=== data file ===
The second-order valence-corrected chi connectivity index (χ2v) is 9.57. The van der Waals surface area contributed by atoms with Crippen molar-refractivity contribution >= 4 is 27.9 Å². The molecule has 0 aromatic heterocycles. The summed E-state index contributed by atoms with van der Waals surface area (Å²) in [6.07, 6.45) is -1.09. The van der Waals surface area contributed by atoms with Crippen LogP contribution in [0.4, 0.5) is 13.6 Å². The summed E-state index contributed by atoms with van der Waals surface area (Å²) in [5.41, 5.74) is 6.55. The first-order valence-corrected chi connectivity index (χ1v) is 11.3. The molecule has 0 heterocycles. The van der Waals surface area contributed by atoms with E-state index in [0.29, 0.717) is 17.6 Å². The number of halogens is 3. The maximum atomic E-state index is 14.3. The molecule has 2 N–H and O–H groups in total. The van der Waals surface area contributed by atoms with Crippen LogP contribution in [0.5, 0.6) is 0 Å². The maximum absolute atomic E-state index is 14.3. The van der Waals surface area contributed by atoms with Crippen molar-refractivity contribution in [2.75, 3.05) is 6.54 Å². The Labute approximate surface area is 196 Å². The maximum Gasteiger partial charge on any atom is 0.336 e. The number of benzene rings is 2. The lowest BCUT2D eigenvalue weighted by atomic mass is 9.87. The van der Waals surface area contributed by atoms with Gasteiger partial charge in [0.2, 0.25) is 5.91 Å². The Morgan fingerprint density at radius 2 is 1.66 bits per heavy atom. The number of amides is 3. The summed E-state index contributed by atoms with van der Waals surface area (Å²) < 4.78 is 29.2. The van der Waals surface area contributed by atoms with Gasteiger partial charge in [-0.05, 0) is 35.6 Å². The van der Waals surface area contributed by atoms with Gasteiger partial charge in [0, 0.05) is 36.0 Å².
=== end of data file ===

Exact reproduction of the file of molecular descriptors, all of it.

The second-order valence-corrected chi connectivity index (χ2v) is 9.57. The van der Waals surface area contributed by atoms with Crippen molar-refractivity contribution >= 4 is 27.9 Å². The molecule has 0 aromatic heterocycles. The summed E-state index contributed by atoms with van der Waals surface area (Å²) in [6.07, 6.45) is -1.09. The van der Waals surface area contributed by atoms with Crippen LogP contribution in [0.4, 0.5) is 13.6 Å². The summed E-state index contributed by atoms with van der Waals surface area (Å²) in [5.41, 5.74) is 6.55. The first-order valence-corrected chi connectivity index (χ1v) is 11.3. The molecule has 0 heterocycles. The van der Waals surface area contributed by atoms with E-state index in [0.29, 0.717) is 17.6 Å². The number of halogens is 3. The maximum atomic E-state index is 14.3. The molecule has 2 N–H and O–H groups in total. The van der Waals surface area contributed by atoms with Crippen LogP contribution in [0.5, 0.6) is 0 Å². The maximum absolute atomic E-state index is 14.3. The van der Waals surface area contributed by atoms with Crippen molar-refractivity contribution in [2.75, 3.05) is 6.54 Å². The Labute approximate surface area is 196 Å². The maximum Gasteiger partial charge on any atom is 0.336 e. The number of benzene rings is 2. The lowest BCUT2D eigenvalue weighted by atomic mass is 9.87. The van der Waals surface area contributed by atoms with Gasteiger partial charge in [0.2, 0.25) is 5.91 Å². The Morgan fingerprint density at radius 2 is 1.66 bits per heavy atom. The number of amides is 3. The summed E-state index contributed by atoms with van der Waals surface area (Å²) < 4.78 is 29.2. The van der Waals surface area contributed by atoms with Gasteiger partial charge in [-0.05, 0) is 35.6 Å². The van der Waals surface area contributed by atoms with Gasteiger partial charge in [0, 0.05) is 36.0 Å².